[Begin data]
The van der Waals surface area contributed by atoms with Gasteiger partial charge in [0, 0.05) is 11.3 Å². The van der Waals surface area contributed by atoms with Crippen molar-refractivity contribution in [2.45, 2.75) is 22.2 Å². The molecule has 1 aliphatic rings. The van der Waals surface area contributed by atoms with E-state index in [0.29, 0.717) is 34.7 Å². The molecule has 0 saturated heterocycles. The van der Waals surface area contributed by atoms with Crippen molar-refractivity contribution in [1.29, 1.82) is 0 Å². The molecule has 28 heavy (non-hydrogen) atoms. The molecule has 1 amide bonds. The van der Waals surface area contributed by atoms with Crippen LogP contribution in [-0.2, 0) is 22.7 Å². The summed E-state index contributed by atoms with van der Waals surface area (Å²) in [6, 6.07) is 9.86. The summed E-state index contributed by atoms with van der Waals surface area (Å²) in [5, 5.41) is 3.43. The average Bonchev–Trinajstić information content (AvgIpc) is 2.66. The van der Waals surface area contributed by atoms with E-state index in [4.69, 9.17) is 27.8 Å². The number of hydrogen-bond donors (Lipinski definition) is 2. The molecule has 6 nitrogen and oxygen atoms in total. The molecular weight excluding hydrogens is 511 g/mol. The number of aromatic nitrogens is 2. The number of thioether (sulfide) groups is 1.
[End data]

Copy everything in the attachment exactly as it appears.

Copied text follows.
The van der Waals surface area contributed by atoms with Gasteiger partial charge in [0, 0.05) is 11.3 Å². The van der Waals surface area contributed by atoms with Crippen molar-refractivity contribution in [2.45, 2.75) is 22.2 Å². The molecule has 1 aliphatic rings. The van der Waals surface area contributed by atoms with E-state index in [0.29, 0.717) is 34.7 Å². The molecule has 0 saturated heterocycles. The van der Waals surface area contributed by atoms with Crippen molar-refractivity contribution in [1.29, 1.82) is 0 Å². The molecule has 28 heavy (non-hydrogen) atoms. The molecule has 1 amide bonds. The van der Waals surface area contributed by atoms with Crippen LogP contribution in [-0.2, 0) is 22.7 Å². The summed E-state index contributed by atoms with van der Waals surface area (Å²) in [6, 6.07) is 9.86. The summed E-state index contributed by atoms with van der Waals surface area (Å²) in [5, 5.41) is 3.43. The average Bonchev–Trinajstić information content (AvgIpc) is 2.66. The van der Waals surface area contributed by atoms with E-state index in [4.69, 9.17) is 27.8 Å². The number of hydrogen-bond donors (Lipinski definition) is 2. The molecule has 6 nitrogen and oxygen atoms in total. The molecular weight excluding hydrogens is 511 g/mol. The number of aromatic nitrogens is 2. The number of thioether (sulfide) groups is 1.